To celebrate the 90th anniversary of the Sunbeam 1000hp breaking the 200mph barrier with a new Land Speed Record, the British National Motor Museum in Beaulieu will be breathing new life into one of its engines to make it run for the first time in over half a century. The restoration project will begin in time for the March 29 anniversary, with an engine start-up planned for later in the year at Beaulieu.
The 1927 Sunbeam’s two 22.5-liter V12 aero engines, which each produced 435bhp, are in a perilous condition, with internal corrosion having caused severe damage. By painstakingly rebuilding the rear-mounted engine, using specialist knowledge and bespoke parts, the National Motor Museum engineers will recapture the sounds, sights and smells of this groundbreaking machine and help to preserve it for future generations.
On March 29, 1927, an estimated crowd of 30,000 spectators gathered on Daytona Beach in Florida to watch Major Henry Segrave set a new World Land Speed Record by driving the 1,000-horsepower, twin-engined Sunbeam to an average speed of 203.79mph. To establish the record, he was required to complete two runs, and when strong winds on the first outward run caused the car to skid violently, Segrave was forced to drive into the sea to slow the car down. He was still able, however, to make the return journey.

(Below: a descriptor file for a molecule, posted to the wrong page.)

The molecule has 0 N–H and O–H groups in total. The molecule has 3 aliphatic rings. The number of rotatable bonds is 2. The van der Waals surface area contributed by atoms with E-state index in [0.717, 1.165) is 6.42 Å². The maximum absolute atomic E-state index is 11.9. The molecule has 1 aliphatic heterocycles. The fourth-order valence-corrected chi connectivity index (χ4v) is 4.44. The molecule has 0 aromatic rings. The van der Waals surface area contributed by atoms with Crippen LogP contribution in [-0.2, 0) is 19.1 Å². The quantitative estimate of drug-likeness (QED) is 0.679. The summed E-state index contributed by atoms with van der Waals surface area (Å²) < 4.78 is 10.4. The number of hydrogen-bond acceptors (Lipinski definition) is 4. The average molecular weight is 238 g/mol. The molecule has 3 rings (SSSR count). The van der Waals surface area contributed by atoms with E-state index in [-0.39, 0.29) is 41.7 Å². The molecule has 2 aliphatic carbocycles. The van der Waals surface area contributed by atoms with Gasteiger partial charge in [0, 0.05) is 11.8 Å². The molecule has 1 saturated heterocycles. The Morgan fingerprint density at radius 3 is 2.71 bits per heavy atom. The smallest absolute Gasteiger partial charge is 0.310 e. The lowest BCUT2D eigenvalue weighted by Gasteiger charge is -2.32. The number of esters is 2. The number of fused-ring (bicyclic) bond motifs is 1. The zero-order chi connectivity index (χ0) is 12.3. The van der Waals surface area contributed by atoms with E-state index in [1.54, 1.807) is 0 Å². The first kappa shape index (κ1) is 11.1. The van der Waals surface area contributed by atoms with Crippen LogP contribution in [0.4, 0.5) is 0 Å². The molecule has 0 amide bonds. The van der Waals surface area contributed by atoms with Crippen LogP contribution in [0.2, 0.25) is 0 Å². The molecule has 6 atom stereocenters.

The speeds achieved on the two runs were 200.668mph and 207.015mph, giving an average speed of 203.792mph over the mile to raise the Land Speed Record above 200mph for the first time.
Major Segrave had challenged established record holder Sir Malcolm Campbell the year before, setting a new world record of 152.33mph in a 4-liter supercharged Sunbeam, but with his sights set on the 200mph barrier, needed a much more powerful machine. The resulting Sunbeam 1000hp, built at the Sunbeam Motor Company’s Wolverhampton works, was one of the first cars designed and built specifically to be the fastest land-based vehicle.
The driver’s cockpit was positioned between the two V12 Sunbeam Matabele aero engines, which fed their power to the wheels via a three-speed gearbox and chain-drive transmission. The total weight of this massive car was well over three tons, while its unique streamlined bodywork earned it the affectionate nickname “The Slug.”
The Sunbeam 1000hp went on display at Beaulieu in the Montagu Motor Museum — forerunner to the National Motor Museum — in 1958. It was subsequently purchased by Edward, Lord Montagu in 1970 and now proudly sits at the heart of the For Britain and For The Hell Of It display in the museum. To follow the Sunbeam 1000hp restoration story, find the restoration blog at www.beaulieu.co.uk/news.